The protective sheath is applied to the porous wick material in a manner so that it is disposed in intimate contact with the side surfaces thereof. The intimacy of contact between the sheath and the side surfaces of the porous wick is critical since any substantial space or gap left between the exterior surfaces of the wick material and the overlying sheath material will itself serve as a capillary causing a substantial deviation in the controlled wicking characteristics of the sheathed wick.
A variety of coating techniques can be employed to v 7 sheath the wick wherein the sheathing material is disposed in intimate contact with the side surfaces of the wick material. When a thermoplastic film material is employed such as cast transparent polyvinyl chloride film, for example, for sheathing a fibrous wick material such as cellulosic. or acrylic fibrous paper, it is preferred to laminatethe wick material between a pair of plastic films under heat and pressure effecting fusion and bonding of the films to each other and to the surfaces of the wick material. The use of pressure during the laminating operation is preferred since a large proportion of the air entrapped within the porous structure of the fibrous wick material can be expelled during the sheathing operation.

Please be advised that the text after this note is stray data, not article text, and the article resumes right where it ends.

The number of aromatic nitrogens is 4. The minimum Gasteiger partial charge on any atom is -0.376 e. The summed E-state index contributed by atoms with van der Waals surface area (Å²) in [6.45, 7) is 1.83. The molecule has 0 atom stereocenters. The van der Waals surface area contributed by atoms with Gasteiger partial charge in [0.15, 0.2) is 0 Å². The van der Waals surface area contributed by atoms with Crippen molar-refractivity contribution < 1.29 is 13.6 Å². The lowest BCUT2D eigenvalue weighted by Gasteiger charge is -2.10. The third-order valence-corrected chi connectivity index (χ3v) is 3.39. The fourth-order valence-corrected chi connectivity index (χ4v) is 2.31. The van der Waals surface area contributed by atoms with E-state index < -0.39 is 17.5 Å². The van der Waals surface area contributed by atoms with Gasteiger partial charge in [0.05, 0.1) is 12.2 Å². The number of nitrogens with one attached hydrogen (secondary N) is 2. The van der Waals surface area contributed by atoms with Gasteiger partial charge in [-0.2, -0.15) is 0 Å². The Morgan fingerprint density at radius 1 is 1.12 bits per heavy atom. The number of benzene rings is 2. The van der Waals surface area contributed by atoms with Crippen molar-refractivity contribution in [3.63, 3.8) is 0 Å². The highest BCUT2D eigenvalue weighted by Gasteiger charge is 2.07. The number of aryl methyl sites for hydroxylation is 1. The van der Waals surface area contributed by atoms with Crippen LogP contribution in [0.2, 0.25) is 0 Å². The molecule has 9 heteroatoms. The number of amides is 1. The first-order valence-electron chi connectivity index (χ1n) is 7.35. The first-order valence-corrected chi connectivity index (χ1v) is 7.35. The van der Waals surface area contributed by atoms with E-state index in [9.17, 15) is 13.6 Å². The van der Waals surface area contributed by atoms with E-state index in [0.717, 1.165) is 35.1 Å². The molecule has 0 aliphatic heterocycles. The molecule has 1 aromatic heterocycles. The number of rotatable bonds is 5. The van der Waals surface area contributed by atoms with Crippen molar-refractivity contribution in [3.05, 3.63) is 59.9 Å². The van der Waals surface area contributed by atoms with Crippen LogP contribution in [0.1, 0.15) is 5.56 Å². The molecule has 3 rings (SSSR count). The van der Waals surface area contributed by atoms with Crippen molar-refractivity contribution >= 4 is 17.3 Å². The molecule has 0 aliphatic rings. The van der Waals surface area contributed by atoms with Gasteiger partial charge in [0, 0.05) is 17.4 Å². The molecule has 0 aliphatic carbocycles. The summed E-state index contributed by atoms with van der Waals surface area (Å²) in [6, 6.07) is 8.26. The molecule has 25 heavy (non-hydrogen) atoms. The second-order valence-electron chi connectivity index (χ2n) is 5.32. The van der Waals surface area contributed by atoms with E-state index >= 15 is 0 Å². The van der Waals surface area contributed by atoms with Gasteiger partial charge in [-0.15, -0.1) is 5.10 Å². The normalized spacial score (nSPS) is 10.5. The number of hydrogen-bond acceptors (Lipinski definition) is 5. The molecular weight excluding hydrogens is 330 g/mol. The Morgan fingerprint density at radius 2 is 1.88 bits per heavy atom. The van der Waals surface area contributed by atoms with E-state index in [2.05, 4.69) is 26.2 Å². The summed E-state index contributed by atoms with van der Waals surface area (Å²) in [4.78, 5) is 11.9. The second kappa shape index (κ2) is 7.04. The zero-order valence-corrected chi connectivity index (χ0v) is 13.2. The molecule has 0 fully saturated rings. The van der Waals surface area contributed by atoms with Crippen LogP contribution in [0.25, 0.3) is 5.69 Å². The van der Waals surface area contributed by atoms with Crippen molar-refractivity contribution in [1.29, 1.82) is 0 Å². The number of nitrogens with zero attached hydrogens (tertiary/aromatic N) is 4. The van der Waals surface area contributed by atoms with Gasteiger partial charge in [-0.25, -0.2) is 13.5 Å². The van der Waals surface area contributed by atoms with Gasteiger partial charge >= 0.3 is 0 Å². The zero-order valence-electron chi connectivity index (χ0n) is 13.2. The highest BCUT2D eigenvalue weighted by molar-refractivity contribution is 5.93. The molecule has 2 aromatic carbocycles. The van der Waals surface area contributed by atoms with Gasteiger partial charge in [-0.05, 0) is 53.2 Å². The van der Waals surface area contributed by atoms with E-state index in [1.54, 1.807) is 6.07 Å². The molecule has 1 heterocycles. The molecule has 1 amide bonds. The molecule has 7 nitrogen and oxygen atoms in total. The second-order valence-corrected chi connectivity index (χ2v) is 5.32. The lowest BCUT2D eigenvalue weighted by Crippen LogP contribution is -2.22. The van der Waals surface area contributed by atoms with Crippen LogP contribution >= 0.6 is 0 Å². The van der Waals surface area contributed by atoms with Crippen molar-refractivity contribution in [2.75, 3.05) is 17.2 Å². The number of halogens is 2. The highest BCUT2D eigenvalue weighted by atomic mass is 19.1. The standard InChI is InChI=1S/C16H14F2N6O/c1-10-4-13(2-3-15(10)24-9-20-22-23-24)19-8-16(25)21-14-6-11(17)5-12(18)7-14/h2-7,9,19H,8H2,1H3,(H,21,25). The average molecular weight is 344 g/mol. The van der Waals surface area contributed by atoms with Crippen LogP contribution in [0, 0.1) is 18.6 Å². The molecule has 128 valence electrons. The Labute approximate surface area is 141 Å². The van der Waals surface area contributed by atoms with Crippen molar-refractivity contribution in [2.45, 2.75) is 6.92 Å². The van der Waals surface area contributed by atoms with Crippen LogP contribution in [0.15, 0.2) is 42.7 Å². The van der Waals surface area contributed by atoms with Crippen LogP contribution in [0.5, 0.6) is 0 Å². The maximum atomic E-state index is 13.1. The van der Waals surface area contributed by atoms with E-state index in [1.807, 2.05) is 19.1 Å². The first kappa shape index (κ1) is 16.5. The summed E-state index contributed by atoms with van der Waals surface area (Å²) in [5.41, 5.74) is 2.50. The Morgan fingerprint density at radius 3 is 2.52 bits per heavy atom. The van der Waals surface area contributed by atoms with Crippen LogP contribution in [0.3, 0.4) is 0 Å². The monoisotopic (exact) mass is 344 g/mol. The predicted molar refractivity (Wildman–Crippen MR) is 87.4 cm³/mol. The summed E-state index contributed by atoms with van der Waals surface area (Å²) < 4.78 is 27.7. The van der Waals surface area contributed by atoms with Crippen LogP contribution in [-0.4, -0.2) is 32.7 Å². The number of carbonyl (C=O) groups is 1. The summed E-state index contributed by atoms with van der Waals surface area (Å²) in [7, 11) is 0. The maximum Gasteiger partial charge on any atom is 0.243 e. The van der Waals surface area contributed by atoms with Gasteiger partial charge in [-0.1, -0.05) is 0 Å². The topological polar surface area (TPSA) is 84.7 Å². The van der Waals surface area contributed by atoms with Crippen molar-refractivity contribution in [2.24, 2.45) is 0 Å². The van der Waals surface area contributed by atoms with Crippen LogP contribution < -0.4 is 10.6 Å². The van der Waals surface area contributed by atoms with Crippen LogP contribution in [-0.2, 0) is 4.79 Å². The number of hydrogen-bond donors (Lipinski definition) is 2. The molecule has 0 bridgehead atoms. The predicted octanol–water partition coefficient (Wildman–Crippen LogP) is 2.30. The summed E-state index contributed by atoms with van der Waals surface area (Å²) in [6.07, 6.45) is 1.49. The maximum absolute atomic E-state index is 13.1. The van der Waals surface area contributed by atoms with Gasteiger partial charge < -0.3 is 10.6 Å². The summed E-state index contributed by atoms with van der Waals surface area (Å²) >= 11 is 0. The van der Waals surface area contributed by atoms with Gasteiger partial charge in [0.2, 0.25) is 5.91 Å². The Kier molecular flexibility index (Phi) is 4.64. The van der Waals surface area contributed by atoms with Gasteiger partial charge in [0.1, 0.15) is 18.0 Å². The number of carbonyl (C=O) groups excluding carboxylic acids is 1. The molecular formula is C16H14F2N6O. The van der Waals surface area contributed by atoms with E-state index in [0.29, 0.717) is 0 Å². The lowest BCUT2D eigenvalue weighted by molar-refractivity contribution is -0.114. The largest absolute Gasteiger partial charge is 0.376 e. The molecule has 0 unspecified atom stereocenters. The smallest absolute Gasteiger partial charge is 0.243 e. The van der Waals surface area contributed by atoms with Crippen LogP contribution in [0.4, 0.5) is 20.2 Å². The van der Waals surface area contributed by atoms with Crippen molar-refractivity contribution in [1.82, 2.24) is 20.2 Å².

Alternatively, the wick material can be coated either by dipping or spraying the surfaces thereof with a high solids content thermoplastic resin material which is controlled in viscosity and composition so as not to incur appreciable penetration or blocking of the interior porosity of the wick material. After dipping or spraying the coated wick material can thereafter be dried to evaporate all of the solvent therefrom leaving an impervious residuary coating of the plastic material. Similarly, the exterior surfaces of the wick material can be coated by conventional roller coating techniques of the types well-known in the art to effect a uniform impervious film on the exterior surfaces thereof. Adhesive materials applied to the inner faces of the covering material can also be employed, such as pressure-sensitive adhesives of the types well-known in the art and including natural and synthetic rubbers, for example, which effect tenacious bonding of the coveerd sheaths to the surfaces of the wick and to each other forming a tenaciously bonded and sealed sheath. In either event, the conditions of the coating technique employed are controlled so as to produce a sheathed wick having the desired pore size and resultant porosity to produce the desired absorption of the selected fluid.